The fact that these effects are mediated by activation further underscores the driving role of activation in social transmission. 

Implicazioni per il marketing

Quali sono quindi le implicazioni per chi lavora nel marketing?

Berger e Milkman sottolineano:

More generally, our findings shed light on how to design successful viral marketing campaigns and craft contagious content. While marketers often produce content that paints their product in a positive light, our results suggest that content will be more likely to be shared if it evokes specific emotions characterized by activation.

Come è stato evidenziato da Jesse Noyes di Eloqua:

Paying attention to the specific emotions content illicit could drive decisions on what how articles are written, where advertisements are placed, how lead nurturing campaigns are crafted, even the design of marketing collateral [l’evidenziazione in grassetto è mia].

Quindi, invece di scrivere dei contenuti freddi, molto tecnici, è consigliabile costruire dei contenuti che, in qualche modo, riescano a coinvolgere i sentimenti e l’emotività di chi li legge.

Non è semplice. Per questo motivo di solito si consiglia di rivolgersi a qualche esperto nella scrittura dei testi, in modo da renderli più coinvolgenti.

Chas Cooper consiglia d’ispirarsi alle tecniche utilizzate dai più grandi storyteller:

Want prospects to get past the subject line of your e-mails or read past the hook in the first part of your first sentence? Want that elevator pitch to lead to a meeting by the time you step off the elevator?

Surprise your audience with something that makes sense to them, but then adds an unexpected twist. Then leave them wanting to find out more.

Storytellers use cliffhangers to keep an audience hanging on to every words. Will the hero hanging from the cliff climb to safety? Or will he plummet a thousand feet to his doom? Stay tuned for the next chapter, episode, blog post, white paper to find out.

B2b marketers can use cliffhangers to keep the prospects wanting to keep consuming content until our full message has been delivered. Or we can use cliffhangers to drive self selection. Want to know more? Register for the webinar. Sign up for that free trial. Subscribe to that newsletter.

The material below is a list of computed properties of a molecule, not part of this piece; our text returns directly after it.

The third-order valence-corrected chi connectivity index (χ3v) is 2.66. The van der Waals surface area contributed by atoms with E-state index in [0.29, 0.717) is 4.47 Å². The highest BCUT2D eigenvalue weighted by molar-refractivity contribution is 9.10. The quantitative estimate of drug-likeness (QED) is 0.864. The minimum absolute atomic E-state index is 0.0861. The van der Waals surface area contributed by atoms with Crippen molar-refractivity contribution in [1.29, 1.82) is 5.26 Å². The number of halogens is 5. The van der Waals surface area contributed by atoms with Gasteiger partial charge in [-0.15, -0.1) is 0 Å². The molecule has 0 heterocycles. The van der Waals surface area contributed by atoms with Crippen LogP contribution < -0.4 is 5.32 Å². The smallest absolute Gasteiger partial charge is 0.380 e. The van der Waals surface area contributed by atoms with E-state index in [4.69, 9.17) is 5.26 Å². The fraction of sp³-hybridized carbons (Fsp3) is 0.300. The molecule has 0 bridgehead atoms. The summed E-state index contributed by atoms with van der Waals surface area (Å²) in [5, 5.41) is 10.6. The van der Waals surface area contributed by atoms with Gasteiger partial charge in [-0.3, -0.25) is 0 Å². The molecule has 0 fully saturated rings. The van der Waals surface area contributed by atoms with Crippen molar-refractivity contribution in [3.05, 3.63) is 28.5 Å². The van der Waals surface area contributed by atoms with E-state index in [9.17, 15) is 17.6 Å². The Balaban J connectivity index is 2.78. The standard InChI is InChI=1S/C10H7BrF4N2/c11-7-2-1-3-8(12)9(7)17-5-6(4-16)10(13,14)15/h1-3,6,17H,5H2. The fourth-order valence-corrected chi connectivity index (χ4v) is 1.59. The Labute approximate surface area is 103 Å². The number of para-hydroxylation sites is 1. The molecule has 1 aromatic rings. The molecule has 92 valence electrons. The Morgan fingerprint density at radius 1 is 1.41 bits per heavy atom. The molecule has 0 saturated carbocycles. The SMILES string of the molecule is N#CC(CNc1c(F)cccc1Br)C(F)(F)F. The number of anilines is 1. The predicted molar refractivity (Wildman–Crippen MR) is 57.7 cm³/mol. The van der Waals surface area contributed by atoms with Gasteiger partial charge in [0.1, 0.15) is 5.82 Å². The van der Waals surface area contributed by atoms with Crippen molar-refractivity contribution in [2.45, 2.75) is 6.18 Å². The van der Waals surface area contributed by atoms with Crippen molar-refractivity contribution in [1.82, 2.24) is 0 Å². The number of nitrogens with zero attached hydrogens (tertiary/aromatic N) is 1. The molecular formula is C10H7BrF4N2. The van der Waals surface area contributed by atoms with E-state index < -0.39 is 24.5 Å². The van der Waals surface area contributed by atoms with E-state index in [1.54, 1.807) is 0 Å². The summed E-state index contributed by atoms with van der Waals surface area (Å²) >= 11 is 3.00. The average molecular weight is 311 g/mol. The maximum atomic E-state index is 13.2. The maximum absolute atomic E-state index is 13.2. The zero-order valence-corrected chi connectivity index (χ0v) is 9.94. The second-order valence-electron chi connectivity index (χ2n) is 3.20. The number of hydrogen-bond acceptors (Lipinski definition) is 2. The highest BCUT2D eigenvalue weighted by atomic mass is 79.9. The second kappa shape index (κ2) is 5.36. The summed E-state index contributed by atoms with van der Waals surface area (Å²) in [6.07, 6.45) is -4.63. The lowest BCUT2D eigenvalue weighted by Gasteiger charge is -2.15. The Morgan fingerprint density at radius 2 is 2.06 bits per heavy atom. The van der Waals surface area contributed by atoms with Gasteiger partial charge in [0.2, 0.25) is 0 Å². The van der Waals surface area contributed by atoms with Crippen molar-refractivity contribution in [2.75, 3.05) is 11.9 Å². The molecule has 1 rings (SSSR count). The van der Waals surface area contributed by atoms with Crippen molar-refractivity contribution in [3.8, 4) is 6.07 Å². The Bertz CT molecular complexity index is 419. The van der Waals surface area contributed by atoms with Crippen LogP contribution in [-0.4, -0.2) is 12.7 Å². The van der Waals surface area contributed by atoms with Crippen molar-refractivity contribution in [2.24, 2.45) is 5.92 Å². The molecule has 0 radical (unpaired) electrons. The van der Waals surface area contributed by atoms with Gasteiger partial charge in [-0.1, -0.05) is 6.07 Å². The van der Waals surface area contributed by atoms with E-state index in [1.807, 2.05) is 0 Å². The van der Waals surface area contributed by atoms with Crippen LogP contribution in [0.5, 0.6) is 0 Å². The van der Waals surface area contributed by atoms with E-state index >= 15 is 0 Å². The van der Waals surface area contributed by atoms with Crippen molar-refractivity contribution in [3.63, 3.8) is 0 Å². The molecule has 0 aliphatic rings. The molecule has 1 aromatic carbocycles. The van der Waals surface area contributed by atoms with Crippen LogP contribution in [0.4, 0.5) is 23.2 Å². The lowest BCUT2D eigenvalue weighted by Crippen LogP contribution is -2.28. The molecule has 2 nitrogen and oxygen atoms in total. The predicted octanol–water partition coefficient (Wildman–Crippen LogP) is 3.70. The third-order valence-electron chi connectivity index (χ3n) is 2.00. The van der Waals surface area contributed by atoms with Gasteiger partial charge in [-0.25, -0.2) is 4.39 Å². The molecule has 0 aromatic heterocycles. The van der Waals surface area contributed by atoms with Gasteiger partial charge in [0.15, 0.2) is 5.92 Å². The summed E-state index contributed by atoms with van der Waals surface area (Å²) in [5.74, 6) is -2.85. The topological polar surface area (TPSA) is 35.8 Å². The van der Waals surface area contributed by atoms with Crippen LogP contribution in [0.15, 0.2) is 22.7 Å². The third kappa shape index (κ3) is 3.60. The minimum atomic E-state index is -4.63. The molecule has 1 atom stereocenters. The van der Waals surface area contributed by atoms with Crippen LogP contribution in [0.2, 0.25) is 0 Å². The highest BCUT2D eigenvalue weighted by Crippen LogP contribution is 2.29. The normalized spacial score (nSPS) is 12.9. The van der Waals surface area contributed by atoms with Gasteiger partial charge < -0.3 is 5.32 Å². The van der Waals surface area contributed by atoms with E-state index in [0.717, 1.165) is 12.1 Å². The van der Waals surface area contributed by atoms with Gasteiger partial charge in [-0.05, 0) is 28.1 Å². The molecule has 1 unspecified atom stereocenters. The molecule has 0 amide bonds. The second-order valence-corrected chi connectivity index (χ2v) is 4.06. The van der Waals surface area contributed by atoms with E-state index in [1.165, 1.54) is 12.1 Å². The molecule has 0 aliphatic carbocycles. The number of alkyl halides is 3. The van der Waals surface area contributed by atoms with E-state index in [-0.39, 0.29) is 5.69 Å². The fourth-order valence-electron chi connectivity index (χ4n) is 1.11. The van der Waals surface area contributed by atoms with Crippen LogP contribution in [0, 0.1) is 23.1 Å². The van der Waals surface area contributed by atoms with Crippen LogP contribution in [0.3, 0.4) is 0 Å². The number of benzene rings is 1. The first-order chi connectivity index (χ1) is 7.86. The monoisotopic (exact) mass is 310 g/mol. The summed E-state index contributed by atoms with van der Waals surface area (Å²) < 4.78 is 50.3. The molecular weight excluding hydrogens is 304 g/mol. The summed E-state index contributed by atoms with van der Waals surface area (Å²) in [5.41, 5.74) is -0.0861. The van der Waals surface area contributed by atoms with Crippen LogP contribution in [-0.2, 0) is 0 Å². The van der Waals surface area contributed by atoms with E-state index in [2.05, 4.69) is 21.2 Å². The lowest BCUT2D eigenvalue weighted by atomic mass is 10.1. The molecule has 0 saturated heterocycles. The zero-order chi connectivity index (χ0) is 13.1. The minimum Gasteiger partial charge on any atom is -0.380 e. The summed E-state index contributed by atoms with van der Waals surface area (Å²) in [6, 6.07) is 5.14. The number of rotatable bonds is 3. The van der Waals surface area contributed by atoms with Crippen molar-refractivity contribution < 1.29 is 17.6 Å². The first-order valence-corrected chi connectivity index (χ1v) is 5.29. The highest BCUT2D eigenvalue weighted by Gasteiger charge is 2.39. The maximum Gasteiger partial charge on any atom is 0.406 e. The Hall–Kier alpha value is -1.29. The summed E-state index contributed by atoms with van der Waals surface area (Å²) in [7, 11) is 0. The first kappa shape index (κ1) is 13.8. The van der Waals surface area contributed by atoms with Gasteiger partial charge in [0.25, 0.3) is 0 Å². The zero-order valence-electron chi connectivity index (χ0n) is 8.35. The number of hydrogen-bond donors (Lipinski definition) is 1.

E ancora:

At the heart of every story is dramatic tension. Without a conflict or problem to be solved, there is no story. Storytellers create dramatic tension out of battles between good and devil, relationships conflicts between characters, or seemingly insurmountable obstacles on the road to an important goal. The reader keeps reading the story because they want to find out how the dramatic tension will be resolved.

Marketers can find sources of dramatic tension in the conflicts between their customers and the problems their customers face. How will Bob the IT Guy build that system in just 3 months? Can Bob the builder do it? Yes, he can! He faces many obstacles along the way, but Bob finds a way to wield the marketer’s products to overcome every obstacles.

For dramatic tension to work, you have to prove that the caracters are worth caring about and the problem they face is serious. This is where marketers can tell stories about characters their market will identify with, characters who attack problems that are on the top of their prospects’ priority list.

Volete saperne di più su come dovrebbero essere scritti i contenuti per “coltivare” i lead durante una campagna di lead nurturing?

Stay tuned for the next blog post!